When you steal from faerie queens, the consequences are painful and sometimes deadly.
Were-jaguar and TV personality, Riley O’Rourke, has been looking over her shoulder ever since she stole from the Dark Queen of the Unseelie faeries. When Riley is contacted by an informant with knowledge that can blow the lid off the story of the year, she can’t pass up the opportunity to investigate. What she finds instead is something that puts her at the mercy of the Dark Queen, who is not known for her compassion.
When Riley’s boyfriend, David, realizes she’s missing, he’ll do whatever it takes to get her back, including starting a war with the Unseelie. The balance of power among the Fae courts is shifting, and if David makes one wrong move, Riley could end up crushed in the struggle. But after being the subject of the Queens’s legendary cruelty, will there even be anything left of Riley to save?
The second book in the Revelations Trilogy continues the story of Riley O’Rourke, David Lo, and Neve MacAlpin. Buy it here.
Taming Shadows is the first book in the Revelations Trilogy and introduces us to Riley, David, and Neve. Buy it here.
I took another step closer and was suddenly in the vampire’s arms. He enfolded me, held me close against his marble chest. The coolness of his skin and the silence of his dead heart were a balm for my frayed nerves. I closed my eyes and clutched at him, willing this to be real. Onyx kissed my cheek softly as he held me. He’d come for me; somehow he had heard me and had come for me.
Laughter, a voice like nails on a chalkboard, came from the doorway. “Very good, vampire,” Neve cooed. “Now bring her to the arena. Her appearance has been requested.”
My head snapped up, eyes growing wide with fear. Onyx’s face did not change as he held me tighter, crushing me against him, and dragged me towards the door of my cell. I planted my feet and struggled in his arms, but I was weak from torture and the poisonous silver that was now polluting my bloodstream.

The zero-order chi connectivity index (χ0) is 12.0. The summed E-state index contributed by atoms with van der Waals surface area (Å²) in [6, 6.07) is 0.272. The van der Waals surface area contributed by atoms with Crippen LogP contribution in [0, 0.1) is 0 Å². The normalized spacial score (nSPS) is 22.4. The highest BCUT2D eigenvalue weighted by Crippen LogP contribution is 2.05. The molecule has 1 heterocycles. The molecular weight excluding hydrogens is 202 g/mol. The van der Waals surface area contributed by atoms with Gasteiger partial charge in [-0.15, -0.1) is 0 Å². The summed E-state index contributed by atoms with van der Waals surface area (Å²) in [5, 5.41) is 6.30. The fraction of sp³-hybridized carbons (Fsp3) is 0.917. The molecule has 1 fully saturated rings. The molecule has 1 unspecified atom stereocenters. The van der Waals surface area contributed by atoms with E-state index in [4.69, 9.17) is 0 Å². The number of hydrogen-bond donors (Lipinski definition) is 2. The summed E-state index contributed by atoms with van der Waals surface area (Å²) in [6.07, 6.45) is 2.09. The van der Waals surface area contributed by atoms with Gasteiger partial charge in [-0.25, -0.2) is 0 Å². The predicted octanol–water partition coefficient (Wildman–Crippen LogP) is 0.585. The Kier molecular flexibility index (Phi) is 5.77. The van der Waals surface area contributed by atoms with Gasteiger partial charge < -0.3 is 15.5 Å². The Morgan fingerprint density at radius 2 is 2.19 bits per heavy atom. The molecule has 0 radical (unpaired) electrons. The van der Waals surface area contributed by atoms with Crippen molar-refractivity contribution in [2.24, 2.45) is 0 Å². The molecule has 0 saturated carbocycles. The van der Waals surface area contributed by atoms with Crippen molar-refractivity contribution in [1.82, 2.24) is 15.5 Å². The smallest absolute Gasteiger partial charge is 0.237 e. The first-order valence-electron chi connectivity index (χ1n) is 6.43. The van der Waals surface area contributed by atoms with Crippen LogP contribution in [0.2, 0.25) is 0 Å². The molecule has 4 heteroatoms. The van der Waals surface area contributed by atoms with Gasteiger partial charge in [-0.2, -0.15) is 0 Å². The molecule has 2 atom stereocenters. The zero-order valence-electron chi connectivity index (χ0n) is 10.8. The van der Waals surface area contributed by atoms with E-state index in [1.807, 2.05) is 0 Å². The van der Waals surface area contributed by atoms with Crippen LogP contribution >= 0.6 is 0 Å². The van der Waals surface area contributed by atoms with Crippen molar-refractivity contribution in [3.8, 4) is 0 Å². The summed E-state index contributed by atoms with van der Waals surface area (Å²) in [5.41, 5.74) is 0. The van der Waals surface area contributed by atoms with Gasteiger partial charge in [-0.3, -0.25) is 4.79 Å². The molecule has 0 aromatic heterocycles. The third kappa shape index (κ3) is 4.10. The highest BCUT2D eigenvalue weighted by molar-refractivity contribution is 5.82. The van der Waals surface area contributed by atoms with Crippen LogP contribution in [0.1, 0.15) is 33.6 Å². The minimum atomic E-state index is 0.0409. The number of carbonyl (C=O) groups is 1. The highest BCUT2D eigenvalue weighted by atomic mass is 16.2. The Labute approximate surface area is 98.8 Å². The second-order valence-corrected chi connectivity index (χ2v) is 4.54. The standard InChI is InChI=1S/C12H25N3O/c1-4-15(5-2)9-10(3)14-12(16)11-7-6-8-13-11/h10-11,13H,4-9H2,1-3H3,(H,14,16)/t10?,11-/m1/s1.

“No, Onyx. Don’t take me to her again. Please,” I begged, tears streaking down my face. The vampire did not respond to my pleas; instead, tiring of my struggles, he picked me up bodily and carried me over his shoulder towards a part of the sithen in which I had never been. It was cavernous and windowless. There were banks of chairs on all four walls and a circle had been painted on the floor in the middle of the room.
Onyx threw me into a heap in the middle of the circle. “Get up,” he said, no trace of emotion in his voice. He retreated, walking backwards away from me, to the edge of the circle and drew a sword that a faerie guard held out to him. “Get up and pick up your weapon.”
About Fiona Skye:
Fiona Skye is a fantasy author, currently living in the deserts of Southern Arizona. She shares a home with her husband, two kids, three cats, two rats, a betta fish, and a Border Collie.
Fiona’s passion for story telling began early in life. She loved playing make-believe and inventing elaborate fantasy worlds for her friends and her to play in. At age twelve, she wrote her first short story, which was based on a song by a 1980s hair band. After giving it to her English teacher for editing and rewrites, she learned to love the entire writing process, and has dedicated her life since then to writing, only to be occasionally distracted by her insatiable love of yarn and crochet, and the dogged pursuit of the perfect plate of cheese enchiladas.